In a related question, Are all cells of the human body completely replaced every seven to ten years?, it is explained that there are cells in the human body, like neurons, that are never replaced.
However, are the atoms within those neurons replaced?
Some examples of people claiming they are:
Every ~16 days nearly 100% of the water is exchanged in a healthy body. Heavy elements like carbon, sodium and potassium take occupancy far longer perhaps 8 months - 11 months.
In about a year every atom in your body would have been exchanged. Not a single atom in your body resides there forever and there is a 100% chance that 1000s of other humans through history held some of the same atoms that you currently hold in your body. -
There was a study done at Oak Ridge Lab. by Paul C. Aebersold in 1953 that found that 98 percent of all the atoms in a person’s body change out every year, and that within five years all the atoms had changed.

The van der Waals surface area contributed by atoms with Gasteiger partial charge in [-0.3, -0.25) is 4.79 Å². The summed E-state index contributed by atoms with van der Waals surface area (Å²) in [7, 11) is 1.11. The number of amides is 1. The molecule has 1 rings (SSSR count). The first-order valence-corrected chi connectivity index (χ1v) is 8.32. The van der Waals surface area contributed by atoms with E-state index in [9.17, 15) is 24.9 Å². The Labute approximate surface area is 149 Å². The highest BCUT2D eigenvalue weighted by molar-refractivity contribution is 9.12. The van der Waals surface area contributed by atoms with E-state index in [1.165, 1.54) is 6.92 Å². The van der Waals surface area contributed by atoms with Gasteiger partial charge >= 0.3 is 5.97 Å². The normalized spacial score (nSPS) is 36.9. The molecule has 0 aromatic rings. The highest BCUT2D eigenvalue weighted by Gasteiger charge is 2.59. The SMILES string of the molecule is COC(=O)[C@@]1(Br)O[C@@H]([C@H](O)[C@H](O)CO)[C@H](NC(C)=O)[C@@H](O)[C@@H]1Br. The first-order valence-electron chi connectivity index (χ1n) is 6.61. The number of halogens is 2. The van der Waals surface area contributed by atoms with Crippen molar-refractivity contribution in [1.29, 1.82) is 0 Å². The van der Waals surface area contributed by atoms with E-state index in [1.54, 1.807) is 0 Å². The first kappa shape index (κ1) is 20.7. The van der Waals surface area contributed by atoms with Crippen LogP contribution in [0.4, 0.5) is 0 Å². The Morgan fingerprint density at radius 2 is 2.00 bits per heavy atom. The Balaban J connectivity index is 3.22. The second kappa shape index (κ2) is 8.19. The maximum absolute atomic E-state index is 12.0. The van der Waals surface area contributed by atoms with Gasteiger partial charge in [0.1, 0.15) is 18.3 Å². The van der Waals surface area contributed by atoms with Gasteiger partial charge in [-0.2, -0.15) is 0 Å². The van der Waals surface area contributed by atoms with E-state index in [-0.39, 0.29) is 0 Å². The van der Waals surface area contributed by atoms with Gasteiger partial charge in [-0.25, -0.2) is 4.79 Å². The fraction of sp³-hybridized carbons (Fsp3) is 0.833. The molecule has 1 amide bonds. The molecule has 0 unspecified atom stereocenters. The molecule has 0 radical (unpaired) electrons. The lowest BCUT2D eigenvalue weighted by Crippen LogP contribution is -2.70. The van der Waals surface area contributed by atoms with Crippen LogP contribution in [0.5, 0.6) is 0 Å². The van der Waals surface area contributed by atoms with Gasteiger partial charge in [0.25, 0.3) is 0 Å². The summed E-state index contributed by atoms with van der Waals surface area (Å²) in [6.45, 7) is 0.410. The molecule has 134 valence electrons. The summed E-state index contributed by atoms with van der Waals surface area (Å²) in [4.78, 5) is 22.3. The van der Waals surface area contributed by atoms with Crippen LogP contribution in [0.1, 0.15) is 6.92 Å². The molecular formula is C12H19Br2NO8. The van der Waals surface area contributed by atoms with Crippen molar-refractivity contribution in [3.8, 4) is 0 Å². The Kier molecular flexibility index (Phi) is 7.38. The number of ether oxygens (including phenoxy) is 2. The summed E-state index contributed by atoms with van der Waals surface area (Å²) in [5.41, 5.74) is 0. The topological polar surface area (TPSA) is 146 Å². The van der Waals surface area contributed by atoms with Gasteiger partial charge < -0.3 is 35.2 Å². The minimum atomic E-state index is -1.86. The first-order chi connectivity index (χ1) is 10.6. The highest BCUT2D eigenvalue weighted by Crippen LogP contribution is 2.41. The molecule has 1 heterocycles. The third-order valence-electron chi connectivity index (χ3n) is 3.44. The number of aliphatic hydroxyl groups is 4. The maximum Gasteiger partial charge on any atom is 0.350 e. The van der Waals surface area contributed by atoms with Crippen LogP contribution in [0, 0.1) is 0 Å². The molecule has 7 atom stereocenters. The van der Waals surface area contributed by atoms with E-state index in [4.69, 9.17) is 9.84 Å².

Studies at the Oak Ridge Atomic Research Center have revealed that about 98 percent of all the atoms in a human body are replaced every year. You get a new suit of skin every month and a new liver every six weeks. The lining of your stomach lasts only five days before it’s replaced. Even your bones are not the solid, stable, concrete-like things you might have thought them to be: They are undergoing constant change. The bones you have today are different from the bones you had a year ago. Experts in this area of research have concluded that there is a complete, 100 percent turnover of atoms in the body at least every five years. In other words, not one single atom present in your body today was there five years ago.